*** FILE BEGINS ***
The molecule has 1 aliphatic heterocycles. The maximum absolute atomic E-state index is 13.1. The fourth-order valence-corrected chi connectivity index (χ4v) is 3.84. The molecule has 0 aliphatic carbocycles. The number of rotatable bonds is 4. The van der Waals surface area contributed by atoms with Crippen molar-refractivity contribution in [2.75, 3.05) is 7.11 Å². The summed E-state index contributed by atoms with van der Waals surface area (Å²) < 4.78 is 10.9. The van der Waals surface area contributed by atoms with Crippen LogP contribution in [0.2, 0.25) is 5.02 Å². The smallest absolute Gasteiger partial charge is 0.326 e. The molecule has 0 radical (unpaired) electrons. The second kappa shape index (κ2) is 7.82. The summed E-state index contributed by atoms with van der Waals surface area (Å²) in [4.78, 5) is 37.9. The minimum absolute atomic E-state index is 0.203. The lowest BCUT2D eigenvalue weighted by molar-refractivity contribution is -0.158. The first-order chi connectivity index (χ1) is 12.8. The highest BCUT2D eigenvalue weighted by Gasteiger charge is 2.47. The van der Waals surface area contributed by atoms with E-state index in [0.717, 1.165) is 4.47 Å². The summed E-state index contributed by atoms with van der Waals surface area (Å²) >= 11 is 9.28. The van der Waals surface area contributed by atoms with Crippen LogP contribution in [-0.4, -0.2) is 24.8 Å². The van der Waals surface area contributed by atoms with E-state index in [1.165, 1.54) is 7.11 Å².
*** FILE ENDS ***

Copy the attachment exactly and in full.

The molecule has 1 aliphatic heterocycles. The maximum absolute atomic E-state index is 13.1. The fourth-order valence-corrected chi connectivity index (χ4v) is 3.84. The molecule has 0 aliphatic carbocycles. The number of rotatable bonds is 4. The van der Waals surface area contributed by atoms with Crippen molar-refractivity contribution in [2.75, 3.05) is 7.11 Å². The summed E-state index contributed by atoms with van der Waals surface area (Å²) < 4.78 is 10.9. The van der Waals surface area contributed by atoms with Crippen LogP contribution in [0.2, 0.25) is 5.02 Å². The smallest absolute Gasteiger partial charge is 0.326 e. The molecule has 0 radical (unpaired) electrons. The second kappa shape index (κ2) is 7.82. The summed E-state index contributed by atoms with van der Waals surface area (Å²) in [4.78, 5) is 37.9. The minimum absolute atomic E-state index is 0.203. The lowest BCUT2D eigenvalue weighted by molar-refractivity contribution is -0.158. The first-order chi connectivity index (χ1) is 12.8. The highest BCUT2D eigenvalue weighted by Gasteiger charge is 2.47. The van der Waals surface area contributed by atoms with E-state index in [0.717, 1.165) is 4.47 Å². The summed E-state index contributed by atoms with van der Waals surface area (Å²) >= 11 is 9.28. The van der Waals surface area contributed by atoms with Crippen LogP contribution in [-0.4, -0.2) is 24.8 Å². The van der Waals surface area contributed by atoms with E-state index in [1.165, 1.54) is 7.11 Å².